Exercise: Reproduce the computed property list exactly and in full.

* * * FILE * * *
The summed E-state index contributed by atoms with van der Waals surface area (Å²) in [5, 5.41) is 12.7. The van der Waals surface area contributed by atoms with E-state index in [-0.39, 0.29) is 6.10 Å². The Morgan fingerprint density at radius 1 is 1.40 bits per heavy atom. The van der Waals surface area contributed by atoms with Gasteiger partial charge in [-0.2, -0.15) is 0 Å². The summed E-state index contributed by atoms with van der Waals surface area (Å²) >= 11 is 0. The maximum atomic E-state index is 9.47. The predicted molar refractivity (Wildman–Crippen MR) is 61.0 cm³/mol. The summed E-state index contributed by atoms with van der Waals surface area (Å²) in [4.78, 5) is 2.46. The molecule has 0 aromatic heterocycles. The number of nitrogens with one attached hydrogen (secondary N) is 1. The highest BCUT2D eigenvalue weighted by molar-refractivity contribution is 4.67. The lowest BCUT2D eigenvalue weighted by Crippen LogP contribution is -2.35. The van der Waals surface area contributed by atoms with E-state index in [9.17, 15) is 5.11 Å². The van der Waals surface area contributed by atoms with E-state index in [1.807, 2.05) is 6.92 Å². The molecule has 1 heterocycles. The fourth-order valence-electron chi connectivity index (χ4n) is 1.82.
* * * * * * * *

The summed E-state index contributed by atoms with van der Waals surface area (Å²) in [5, 5.41) is 12.7. The van der Waals surface area contributed by atoms with E-state index in [-0.39, 0.29) is 6.10 Å². The Morgan fingerprint density at radius 1 is 1.40 bits per heavy atom. The van der Waals surface area contributed by atoms with Gasteiger partial charge in [-0.2, -0.15) is 0 Å². The summed E-state index contributed by atoms with van der Waals surface area (Å²) >= 11 is 0. The maximum atomic E-state index is 9.47. The predicted molar refractivity (Wildman–Crippen MR) is 61.0 cm³/mol. The summed E-state index contributed by atoms with van der Waals surface area (Å²) in [4.78, 5) is 2.46. The molecule has 0 aromatic heterocycles. The number of nitrogens with one attached hydrogen (secondary N) is 1. The highest BCUT2D eigenvalue weighted by molar-refractivity contribution is 4.67. The lowest BCUT2D eigenvalue weighted by Crippen LogP contribution is -2.35. The van der Waals surface area contributed by atoms with E-state index in [9.17, 15) is 5.11 Å². The van der Waals surface area contributed by atoms with E-state index in [1.807, 2.05) is 6.92 Å². The molecule has 1 heterocycles. The fourth-order valence-electron chi connectivity index (χ4n) is 1.82.